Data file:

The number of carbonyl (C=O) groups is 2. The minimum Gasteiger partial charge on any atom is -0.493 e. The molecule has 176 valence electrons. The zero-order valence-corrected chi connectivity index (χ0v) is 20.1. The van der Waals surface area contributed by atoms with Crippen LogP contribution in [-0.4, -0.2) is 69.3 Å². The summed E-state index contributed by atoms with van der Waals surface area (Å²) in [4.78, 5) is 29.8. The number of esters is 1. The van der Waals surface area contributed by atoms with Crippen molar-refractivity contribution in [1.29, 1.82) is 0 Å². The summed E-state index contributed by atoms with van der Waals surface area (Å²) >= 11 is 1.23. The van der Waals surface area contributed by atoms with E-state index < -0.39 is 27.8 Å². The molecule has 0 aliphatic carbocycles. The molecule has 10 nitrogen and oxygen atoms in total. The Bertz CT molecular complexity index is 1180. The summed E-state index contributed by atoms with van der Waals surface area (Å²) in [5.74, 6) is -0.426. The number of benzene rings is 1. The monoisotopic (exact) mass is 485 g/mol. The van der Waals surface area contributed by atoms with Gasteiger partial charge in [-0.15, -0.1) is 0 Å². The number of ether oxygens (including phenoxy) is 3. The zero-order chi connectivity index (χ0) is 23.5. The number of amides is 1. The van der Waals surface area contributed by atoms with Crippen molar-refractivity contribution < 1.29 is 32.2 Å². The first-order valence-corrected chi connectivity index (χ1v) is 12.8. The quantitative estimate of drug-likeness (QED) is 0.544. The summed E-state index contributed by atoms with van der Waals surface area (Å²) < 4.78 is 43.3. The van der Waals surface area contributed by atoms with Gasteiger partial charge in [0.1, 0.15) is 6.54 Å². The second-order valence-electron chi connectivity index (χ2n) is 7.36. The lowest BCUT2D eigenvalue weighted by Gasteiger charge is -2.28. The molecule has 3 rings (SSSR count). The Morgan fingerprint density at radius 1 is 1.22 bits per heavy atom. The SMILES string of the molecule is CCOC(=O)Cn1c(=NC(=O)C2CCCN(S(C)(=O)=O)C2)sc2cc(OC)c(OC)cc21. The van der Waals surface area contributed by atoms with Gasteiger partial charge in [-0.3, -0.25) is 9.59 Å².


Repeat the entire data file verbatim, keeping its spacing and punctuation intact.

The number of carbonyl (C=O) groups is 2. The minimum Gasteiger partial charge on any atom is -0.493 e. The molecule has 176 valence electrons. The zero-order valence-corrected chi connectivity index (χ0v) is 20.1. The van der Waals surface area contributed by atoms with Crippen LogP contribution in [-0.4, -0.2) is 69.3 Å². The summed E-state index contributed by atoms with van der Waals surface area (Å²) in [4.78, 5) is 29.8. The number of esters is 1. The van der Waals surface area contributed by atoms with Crippen molar-refractivity contribution in [1.29, 1.82) is 0 Å². The summed E-state index contributed by atoms with van der Waals surface area (Å²) >= 11 is 1.23. The van der Waals surface area contributed by atoms with E-state index < -0.39 is 27.8 Å². The molecule has 0 aliphatic carbocycles. The molecule has 10 nitrogen and oxygen atoms in total. The Bertz CT molecular complexity index is 1180. The summed E-state index contributed by atoms with van der Waals surface area (Å²) in [5.74, 6) is -0.426. The number of benzene rings is 1. The monoisotopic (exact) mass is 485 g/mol. The van der Waals surface area contributed by atoms with Gasteiger partial charge in [-0.15, -0.1) is 0 Å². The number of ether oxygens (including phenoxy) is 3. The zero-order chi connectivity index (χ0) is 23.5. The number of amides is 1. The van der Waals surface area contributed by atoms with Crippen molar-refractivity contribution < 1.29 is 32.2 Å². The first-order valence-corrected chi connectivity index (χ1v) is 12.8. The quantitative estimate of drug-likeness (QED) is 0.544. The summed E-state index contributed by atoms with van der Waals surface area (Å²) < 4.78 is 43.3. The van der Waals surface area contributed by atoms with Gasteiger partial charge in [0.1, 0.15) is 6.54 Å². The second-order valence-electron chi connectivity index (χ2n) is 7.36. The lowest BCUT2D eigenvalue weighted by Gasteiger charge is -2.28. The molecule has 3 rings (SSSR count). The Morgan fingerprint density at radius 1 is 1.22 bits per heavy atom. The SMILES string of the molecule is CCOC(=O)Cn1c(=NC(=O)C2CCCN(S(C)(=O)=O)C2)sc2cc(OC)c(OC)cc21. The van der Waals surface area contributed by atoms with Gasteiger partial charge in [-0.3, -0.25) is 9.59 Å².